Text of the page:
Given the professional atmosphere of MLS Next, the league in which the Austin FC Academy competes in, Austin FC encourages their players to make sacrifices to aid in their own development. These sacrifices impact more than just the players though, as Mandy mentions the necessary actions to help Rowen pursue his dream.

“The Academy demands are extensive and require extreme commitment and discipline from players, which impacts most aspects of his life,” Mandy said. “It’s such an amazing opportunity but it also comes with a lot of sacrifice, like missing out on social events and choosing a non-traditional school model, plus time away from family and friends. Mental and emotional strength is a big priority and Rowen is learning to stay focused on the positive aspects of his journey, like international travel opportunities and familiarity with the First Team Player.”

Prior to being recruited by the Austin FC academy, Rowen played for Capital City, a club based in south Austin. In his time there, Rowen was coached by Patrick Miller, the club’s active executive director. Miller illustrates the natural talent possessed by Rowen before joining the academy.

“As a person he’s incredibly humble, one of the most positive people you’ll spend time around and good sense of humor,” Miller said. “One of the team’s captain’s at the time, he was a good leader, a good friend, and more than anything always very humble. The sky would be the limit for him.”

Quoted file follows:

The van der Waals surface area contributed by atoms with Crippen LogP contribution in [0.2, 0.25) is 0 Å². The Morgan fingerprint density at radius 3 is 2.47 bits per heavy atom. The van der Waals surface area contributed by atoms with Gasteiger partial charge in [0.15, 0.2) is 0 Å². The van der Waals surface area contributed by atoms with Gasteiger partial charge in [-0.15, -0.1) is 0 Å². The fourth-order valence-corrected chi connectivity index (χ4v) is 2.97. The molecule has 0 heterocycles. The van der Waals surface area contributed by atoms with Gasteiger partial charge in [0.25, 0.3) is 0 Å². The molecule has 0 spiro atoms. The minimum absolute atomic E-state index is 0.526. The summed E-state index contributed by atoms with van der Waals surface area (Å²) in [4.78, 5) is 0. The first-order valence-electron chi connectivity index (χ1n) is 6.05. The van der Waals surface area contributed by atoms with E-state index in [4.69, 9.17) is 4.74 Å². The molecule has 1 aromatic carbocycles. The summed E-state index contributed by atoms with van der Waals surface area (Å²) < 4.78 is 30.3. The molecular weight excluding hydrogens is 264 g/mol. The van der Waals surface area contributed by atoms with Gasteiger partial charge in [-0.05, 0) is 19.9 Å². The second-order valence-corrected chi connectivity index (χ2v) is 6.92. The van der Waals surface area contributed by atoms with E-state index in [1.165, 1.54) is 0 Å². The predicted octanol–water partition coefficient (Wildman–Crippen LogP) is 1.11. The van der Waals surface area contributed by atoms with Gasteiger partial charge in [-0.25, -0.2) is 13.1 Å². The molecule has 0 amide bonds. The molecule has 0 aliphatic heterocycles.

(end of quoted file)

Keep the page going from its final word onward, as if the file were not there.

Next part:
Designed to prepare youth players for college soccer scholarships or Major League Soccer (MLS), the primary goal for the Austin FC Academy is to develop athletes ready to perform with the Austin FC professional team. Since its inaugural season in 2019, the academy has successfully graduated Owen Wolff, the professional team’s first homegrown player. Potentially oping to follow in Wolff’s footsteps, Rowen outlines his ideal career path, mentioning his aspirations to play higher level soccer. 

“A long term goal for myself would be to go to college and get a good degree while playing soccer,” Rowen said. “I’d prefer to play D1 if possible and then look to enter the MLS draft. I’d also be open to signing a contract and playing overseas in the Premier League, Bundesliga, or Serie A; pretty much anywhere that I would get the exposure to play to the best of my ability.”

The academy often exposes their athletes to soccer players from around the country and the world. For example, the Austin FC academy recently hosted the Dutch soccer club Philips Sport Vereniging (PSV), granting the academy’s players including Rowen a unique experience to interact with the European culture surrounding soccer. 

“The academy has given me exposure to all different kinds of people,” Rowen said. “I’ve interacted with players and people all over the United States and even some people from Madrid and Valencia, as well as Eindhoven and Amsterdam. It’s amazing to see the different cultures throughout the world of soccer.”